|'Entwined spirals' by Susie Mallett, Cambridge, April 2012|
I woke up a little recently, having gained some extra energy, so I have cared a little more for my blog. Not only have I posted something, I also took a look at the sitemeter.
I do not often look at the sitemeter to discover the location of my visitors.What interests me more are the 'referrals'. I like to ask myself – ‘Where in the internet do the visitors come from, or what motivated them to Google and land on my site?’
Sometimes the referrals come from Google Images. Pictures of oak trees, snow and city landscapes seem to be most popular.
Sometimes they are from the Conductive Post (see the foot of my right-hand column for link), or from other people’s blogs or Facebook pages that have a link to –
What I find most interesting is when the visitors comes from another 'Blogspot', one that I have not seen before.
This happened a while ago with ‘deans' stroke musings’ at –
I have mentioned ‘deans' stroke musings’ before on my Conductor blog. It is a site that I now read regularly because it really is a mine of very interesting and often useful information. I haave recently noticed on sitemeter that I now get regular visitors from that URL to my own blog too.
This morning, when I decided that it was time to take more interest in my poor old blog, I discovered another new 'Blogspot' on the referrals list –
I went straight over there to investigate, expecting to discover someone else searching for clothes that conductors (the musical kind) wear!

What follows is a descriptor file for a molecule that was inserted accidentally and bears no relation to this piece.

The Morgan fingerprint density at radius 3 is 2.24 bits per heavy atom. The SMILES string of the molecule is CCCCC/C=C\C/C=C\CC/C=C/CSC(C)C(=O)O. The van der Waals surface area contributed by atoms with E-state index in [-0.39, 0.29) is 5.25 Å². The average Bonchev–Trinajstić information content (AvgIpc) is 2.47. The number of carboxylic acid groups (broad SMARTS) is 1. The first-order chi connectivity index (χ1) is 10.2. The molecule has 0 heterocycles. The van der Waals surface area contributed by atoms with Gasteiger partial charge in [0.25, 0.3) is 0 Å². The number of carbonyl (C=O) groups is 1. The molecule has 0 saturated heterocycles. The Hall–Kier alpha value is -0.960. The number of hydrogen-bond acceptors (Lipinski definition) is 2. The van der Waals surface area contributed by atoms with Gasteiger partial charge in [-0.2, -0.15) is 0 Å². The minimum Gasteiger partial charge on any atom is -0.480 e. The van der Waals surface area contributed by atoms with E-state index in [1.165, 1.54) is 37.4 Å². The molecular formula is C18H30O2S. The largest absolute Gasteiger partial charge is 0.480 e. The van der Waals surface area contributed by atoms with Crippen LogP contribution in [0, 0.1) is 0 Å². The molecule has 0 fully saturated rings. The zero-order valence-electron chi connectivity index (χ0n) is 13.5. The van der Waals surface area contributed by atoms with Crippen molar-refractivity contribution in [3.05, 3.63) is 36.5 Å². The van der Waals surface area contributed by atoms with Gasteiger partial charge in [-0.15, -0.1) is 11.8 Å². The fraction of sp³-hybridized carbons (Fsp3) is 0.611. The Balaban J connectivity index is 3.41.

What I discovered was a new blog. A new blogger with an interest in conductive upbringing who has just discovered my blog.
This new blog is written by a Mum with two children, the youngest of whom has cerebral palsy. She writes about her family; a family that is just beginning their journey and their search, building up that team of people around them who can help them all.
The family live in Poland and as Polish is not a language that I am at all acquainted with I have used Google Translate to read the blog postings.
The most recent posting on the blog is called –‘Pető’.
Naturally this was also the first posting that I put into the translating machine. I was rewarded with a very well written description of the family’s pre-diagnosis, knowing-but-not-knowing life, the post-diagnosis, knowing-and-searching-for-a-way-ahead life, and the beginnings of a new, hopeful, finding-a-conductive-upbringing life.
That is what the translating machine thinks Conductive Education is – 'Led Teaching', and the machine is probably right!
I find the Polish term ‘Led Teaching’ preferable to the German konduktive Förderung. In Germany many people prefer to call it the Pető Method as the Mum writing this blog mentions here –
Istnieje sposób rehabilitacji dzieci z mpd, który obejmuje wszystkie sfery rozwoju dziecka, nie tylko ruchową. To Kierowane Nauczanie (Conductive Education), metoda, stworzona w połowie XX wieku, w Budapeszcie, przez Andrása Petö (dlatego bywa nazywana metodą Petö). Jest popularna w USA i Wielkiej Brytanii, w Polsce istnieje zaledwie kilka ośrodków, oferujących zajęcia prowadzone wg. tego systemu. Od ponad dwóch tygodni, Maszunia uczęszcza do jednego z tych ośrodków. Ale o tym co tam robi i jak sobie radzi, będzie w następnym poście. Gdyby, do tego czasu, ktoś chciał się więcej dowiedzieć o samej metodzie, polecam stronę Instytutu w Budapeszcie: www.peto.hu
Google translation –
‘There is a way of rehabilitation of children with cerebral palsy, which covers all areas of child development, not just physical. That is Led Teaching (Conductive Education), a method developed in the mid-twentieth century, in Budapest, by András Peto (hence sometimes called the Peto method). It is popular in the U.S. and the UK, in Poland there are only a few centers that offer classes conducted by this system. For more than two weeks, Maszunia attend one of these centers. But what they are doing and how the Council (outcomes), will be in the next post. If, by this time, someone wanted to know more about the method, I recommend the website of the Institute in Budapest: www.peto.hu’
I am looking forward to reading soon about the outcome of Maszuna’s, and her family’s, first conductive experience.
Dean’s stroke musings –